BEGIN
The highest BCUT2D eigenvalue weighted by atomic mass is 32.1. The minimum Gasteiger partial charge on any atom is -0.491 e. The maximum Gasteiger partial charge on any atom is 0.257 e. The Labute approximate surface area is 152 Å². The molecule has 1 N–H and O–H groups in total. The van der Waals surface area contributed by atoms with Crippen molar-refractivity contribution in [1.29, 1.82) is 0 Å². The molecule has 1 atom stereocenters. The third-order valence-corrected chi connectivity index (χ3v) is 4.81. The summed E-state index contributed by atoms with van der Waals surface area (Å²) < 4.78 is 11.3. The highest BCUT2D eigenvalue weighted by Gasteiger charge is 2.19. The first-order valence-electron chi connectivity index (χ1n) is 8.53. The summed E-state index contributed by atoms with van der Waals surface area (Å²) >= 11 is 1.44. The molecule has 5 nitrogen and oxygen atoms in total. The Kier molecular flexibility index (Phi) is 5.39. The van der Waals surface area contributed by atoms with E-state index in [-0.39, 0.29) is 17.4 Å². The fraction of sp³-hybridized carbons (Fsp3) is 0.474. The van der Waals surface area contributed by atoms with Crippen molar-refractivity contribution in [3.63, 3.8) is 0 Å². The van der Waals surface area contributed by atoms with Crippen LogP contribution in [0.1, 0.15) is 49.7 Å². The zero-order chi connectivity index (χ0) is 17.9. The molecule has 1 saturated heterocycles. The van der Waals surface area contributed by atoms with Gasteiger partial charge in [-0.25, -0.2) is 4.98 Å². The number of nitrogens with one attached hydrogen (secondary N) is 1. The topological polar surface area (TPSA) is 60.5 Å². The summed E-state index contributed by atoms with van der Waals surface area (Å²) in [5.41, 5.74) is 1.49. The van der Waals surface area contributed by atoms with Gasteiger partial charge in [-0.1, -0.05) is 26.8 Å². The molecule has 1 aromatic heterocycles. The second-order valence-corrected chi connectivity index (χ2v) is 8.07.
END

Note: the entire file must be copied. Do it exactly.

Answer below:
The highest BCUT2D eigenvalue weighted by atomic mass is 32.1. The minimum Gasteiger partial charge on any atom is -0.491 e. The maximum Gasteiger partial charge on any atom is 0.257 e. The Labute approximate surface area is 152 Å². The molecule has 1 N–H and O–H groups in total. The van der Waals surface area contributed by atoms with Crippen molar-refractivity contribution in [1.29, 1.82) is 0 Å². The molecule has 1 atom stereocenters. The third-order valence-corrected chi connectivity index (χ3v) is 4.81. The summed E-state index contributed by atoms with van der Waals surface area (Å²) < 4.78 is 11.3. The highest BCUT2D eigenvalue weighted by Gasteiger charge is 2.19. The first-order valence-electron chi connectivity index (χ1n) is 8.53. The summed E-state index contributed by atoms with van der Waals surface area (Å²) >= 11 is 1.44. The molecule has 5 nitrogen and oxygen atoms in total. The Kier molecular flexibility index (Phi) is 5.39. The van der Waals surface area contributed by atoms with E-state index in [-0.39, 0.29) is 17.4 Å². The fraction of sp³-hybridized carbons (Fsp3) is 0.474. The van der Waals surface area contributed by atoms with Crippen molar-refractivity contribution in [3.63, 3.8) is 0 Å². The van der Waals surface area contributed by atoms with Crippen LogP contribution in [0.1, 0.15) is 49.7 Å². The zero-order chi connectivity index (χ0) is 17.9. The molecule has 1 saturated heterocycles. The van der Waals surface area contributed by atoms with Gasteiger partial charge in [-0.25, -0.2) is 4.98 Å². The number of nitrogens with one attached hydrogen (secondary N) is 1. The topological polar surface area (TPSA) is 60.5 Å². The summed E-state index contributed by atoms with van der Waals surface area (Å²) in [5.41, 5.74) is 1.49. The van der Waals surface area contributed by atoms with Gasteiger partial charge in [-0.1, -0.05) is 26.8 Å². The molecule has 1 aromatic heterocycles. The second-order valence-corrected chi connectivity index (χ2v) is 8.07.